We are not trying to rush summer away, but we sure are excited about this Oktoberfest German-style lager! Oktoberfest is a 16 – 18-day festival running from mid to late September to the first weekend in October. This event hosts more than six million people from around the world every year in Munich, Germany. A festival this big is worth honoring and we wanted to bring the celebration right to you with our Oktoberfest lager!
Where does the name come from?
Justin: History? So… Oktoberfest (like Kolsch or Champagne) is actually (in most countries but not here apparently) a legally protected title for a family of beers made within Munich for the fall harvest festival. Obviously, Munich can’t have all the fun so other German cities created the styles of Festbier and Marzen, which have since been adopted as the official “Oktoberfest” beer in Munich at different points in time. Confusing yet? In America, Oktoberfest beers are usually either Marzen or Festbier styles. We went with a Marzen, which is similar to the original Oktoberfest from centuries ago and was actually the official “Oktoberfest” beer in Munich for over 100 years until the 1990s.
Brian: Oktoberfest starts in September. It’s time for German people to drink beer and do a little cosplay with lederhosen and bar matron dresses. Hot dog!
Describe this style of beer:
Justin: Marzen is a malty, amber, European lager. Marzen aroma usually hints at sweetness, but the flavor is rich, bready, and toasty with moderate bitterness and a dry finish. This is a beer that was meant to be drunk quickly and in large gulps. For those who are curious: Festibiers are usually more hop focused than Marzen, light to gold in color, with a bread-like but smoother mouthfeel.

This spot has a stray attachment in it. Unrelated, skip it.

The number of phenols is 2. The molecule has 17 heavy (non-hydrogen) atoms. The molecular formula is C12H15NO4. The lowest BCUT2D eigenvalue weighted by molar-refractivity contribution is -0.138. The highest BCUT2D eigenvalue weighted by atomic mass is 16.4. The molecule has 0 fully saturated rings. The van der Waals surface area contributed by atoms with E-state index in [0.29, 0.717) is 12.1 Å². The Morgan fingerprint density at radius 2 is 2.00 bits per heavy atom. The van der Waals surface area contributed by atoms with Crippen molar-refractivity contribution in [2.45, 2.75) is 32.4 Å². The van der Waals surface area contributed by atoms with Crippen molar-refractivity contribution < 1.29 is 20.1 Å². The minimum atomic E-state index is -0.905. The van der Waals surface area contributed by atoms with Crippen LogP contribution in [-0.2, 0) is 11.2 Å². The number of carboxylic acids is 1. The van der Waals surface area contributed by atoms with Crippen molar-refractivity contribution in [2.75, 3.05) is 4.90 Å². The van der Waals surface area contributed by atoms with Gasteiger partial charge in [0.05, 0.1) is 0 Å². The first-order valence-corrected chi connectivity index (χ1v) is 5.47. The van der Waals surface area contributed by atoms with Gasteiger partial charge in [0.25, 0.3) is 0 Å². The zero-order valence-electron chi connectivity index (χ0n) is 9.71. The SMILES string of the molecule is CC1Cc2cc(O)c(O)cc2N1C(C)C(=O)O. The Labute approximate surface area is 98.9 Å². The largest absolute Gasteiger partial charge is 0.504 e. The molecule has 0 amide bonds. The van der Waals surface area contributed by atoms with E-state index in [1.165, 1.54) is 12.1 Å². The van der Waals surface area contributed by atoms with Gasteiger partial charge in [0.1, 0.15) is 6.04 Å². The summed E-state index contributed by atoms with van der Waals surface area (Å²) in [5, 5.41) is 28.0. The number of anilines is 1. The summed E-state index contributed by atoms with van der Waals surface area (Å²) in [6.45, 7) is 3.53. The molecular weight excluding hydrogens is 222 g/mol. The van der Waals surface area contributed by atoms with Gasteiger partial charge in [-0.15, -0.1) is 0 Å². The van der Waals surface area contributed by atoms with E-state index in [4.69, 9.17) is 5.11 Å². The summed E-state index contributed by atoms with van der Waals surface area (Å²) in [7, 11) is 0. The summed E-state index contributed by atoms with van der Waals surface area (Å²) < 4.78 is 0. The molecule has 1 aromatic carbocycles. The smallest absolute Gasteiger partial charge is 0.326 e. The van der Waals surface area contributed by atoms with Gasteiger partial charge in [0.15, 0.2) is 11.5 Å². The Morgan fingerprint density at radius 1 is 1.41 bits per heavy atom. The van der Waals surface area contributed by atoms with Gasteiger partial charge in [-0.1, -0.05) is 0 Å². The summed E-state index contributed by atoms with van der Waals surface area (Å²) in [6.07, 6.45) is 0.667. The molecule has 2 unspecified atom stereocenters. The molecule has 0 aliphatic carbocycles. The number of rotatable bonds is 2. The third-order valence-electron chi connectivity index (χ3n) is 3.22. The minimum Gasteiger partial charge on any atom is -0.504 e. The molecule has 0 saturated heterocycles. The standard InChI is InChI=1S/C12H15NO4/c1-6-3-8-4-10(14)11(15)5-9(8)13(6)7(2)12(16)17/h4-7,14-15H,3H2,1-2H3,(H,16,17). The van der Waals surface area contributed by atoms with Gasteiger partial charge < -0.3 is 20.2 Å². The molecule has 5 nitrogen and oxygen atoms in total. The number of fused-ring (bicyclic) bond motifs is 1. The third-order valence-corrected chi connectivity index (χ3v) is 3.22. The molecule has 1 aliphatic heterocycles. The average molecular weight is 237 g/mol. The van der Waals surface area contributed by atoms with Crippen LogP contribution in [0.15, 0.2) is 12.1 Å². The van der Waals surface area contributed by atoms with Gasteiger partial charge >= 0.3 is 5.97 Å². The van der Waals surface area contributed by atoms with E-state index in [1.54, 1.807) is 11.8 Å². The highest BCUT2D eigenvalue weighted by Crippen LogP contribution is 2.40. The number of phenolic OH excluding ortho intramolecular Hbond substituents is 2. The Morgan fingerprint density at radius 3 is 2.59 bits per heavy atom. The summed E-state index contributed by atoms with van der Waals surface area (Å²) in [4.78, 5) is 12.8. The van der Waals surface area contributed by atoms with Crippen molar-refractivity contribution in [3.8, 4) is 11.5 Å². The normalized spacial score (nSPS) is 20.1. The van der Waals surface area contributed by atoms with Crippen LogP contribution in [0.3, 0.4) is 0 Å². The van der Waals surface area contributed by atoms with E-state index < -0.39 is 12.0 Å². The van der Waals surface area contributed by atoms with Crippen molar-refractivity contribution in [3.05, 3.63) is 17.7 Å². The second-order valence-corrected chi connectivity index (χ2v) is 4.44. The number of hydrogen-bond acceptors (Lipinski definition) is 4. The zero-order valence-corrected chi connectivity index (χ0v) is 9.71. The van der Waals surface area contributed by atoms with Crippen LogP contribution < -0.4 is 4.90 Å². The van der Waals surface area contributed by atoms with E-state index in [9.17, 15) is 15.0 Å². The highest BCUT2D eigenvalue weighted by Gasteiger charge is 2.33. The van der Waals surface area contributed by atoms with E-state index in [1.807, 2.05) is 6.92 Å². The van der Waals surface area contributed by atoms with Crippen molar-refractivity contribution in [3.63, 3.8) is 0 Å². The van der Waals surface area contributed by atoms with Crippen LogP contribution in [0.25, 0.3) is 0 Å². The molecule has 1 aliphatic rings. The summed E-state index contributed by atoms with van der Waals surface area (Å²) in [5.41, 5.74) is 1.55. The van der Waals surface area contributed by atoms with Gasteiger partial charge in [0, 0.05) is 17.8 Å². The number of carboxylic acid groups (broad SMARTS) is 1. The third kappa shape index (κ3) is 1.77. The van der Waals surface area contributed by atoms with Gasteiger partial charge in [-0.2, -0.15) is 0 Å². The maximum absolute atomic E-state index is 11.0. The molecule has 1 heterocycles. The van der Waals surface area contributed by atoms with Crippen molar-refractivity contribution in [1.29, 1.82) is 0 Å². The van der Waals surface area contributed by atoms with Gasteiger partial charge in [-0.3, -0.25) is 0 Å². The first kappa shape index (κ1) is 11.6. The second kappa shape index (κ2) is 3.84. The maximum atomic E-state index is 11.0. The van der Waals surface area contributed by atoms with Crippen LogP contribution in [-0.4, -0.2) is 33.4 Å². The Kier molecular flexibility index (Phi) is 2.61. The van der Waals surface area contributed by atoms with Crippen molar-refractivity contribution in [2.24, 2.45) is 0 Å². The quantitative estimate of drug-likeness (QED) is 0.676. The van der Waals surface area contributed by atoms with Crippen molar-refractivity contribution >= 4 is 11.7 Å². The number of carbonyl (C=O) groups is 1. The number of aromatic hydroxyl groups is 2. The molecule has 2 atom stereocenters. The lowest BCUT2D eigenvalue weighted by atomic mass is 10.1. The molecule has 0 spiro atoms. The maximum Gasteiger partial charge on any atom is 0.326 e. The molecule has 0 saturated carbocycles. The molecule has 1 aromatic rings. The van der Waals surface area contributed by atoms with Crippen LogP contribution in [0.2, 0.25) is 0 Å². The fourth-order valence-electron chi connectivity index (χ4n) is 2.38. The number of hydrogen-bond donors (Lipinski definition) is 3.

Brian: Marzen. Though there should be an umlaut over the letter “A”, it’s pronounced Mayrtzen. Not Marzen like Mars. Mare like a horse.
Describe its unique flavor:
Justin: Maltiness. This beer is meant to be drunk, and I mean DRANK. Large swigs to accentuate the multiple layers of malty character playing on each other. With just enough hop presence to balance the beer. But even then, the hops fade to the crescendo of caramel, bread, and subtle toast flavors.
Brian: Have you ever eaten a pile of leaves to really understand the flavor of Fall? Me either. A robust orange lager.
Was there anything memorable or funny that happened during production? Interesting quotes or “accidents”?
Justin: Last summer, this beer actually came about from a Belgian IPA we were planning on brewing. We had all the malt in house and at nearly the last minute decided we were IPA heavy at the time, and really should make an Oktoberfest beer. Chad and I wrote a recipe based on what we had on hand plus a couple of extra bags, and voila! Last year’s run of this beer is still our fastest selling beer to date.
Brain: Was originally written using part of the malt we had on hand for a different beer. It ended up being a winner.
If you could pair this beer with a food from a place around town, what would it be?
Justin: Literally anything from Winzer Stube, but especially the Sausage Sampler. Oh, and you have to wear Lederhosen to really experience the glory that is this beer. Trust me. I know.
Brian: Snauseges from Winzerstube.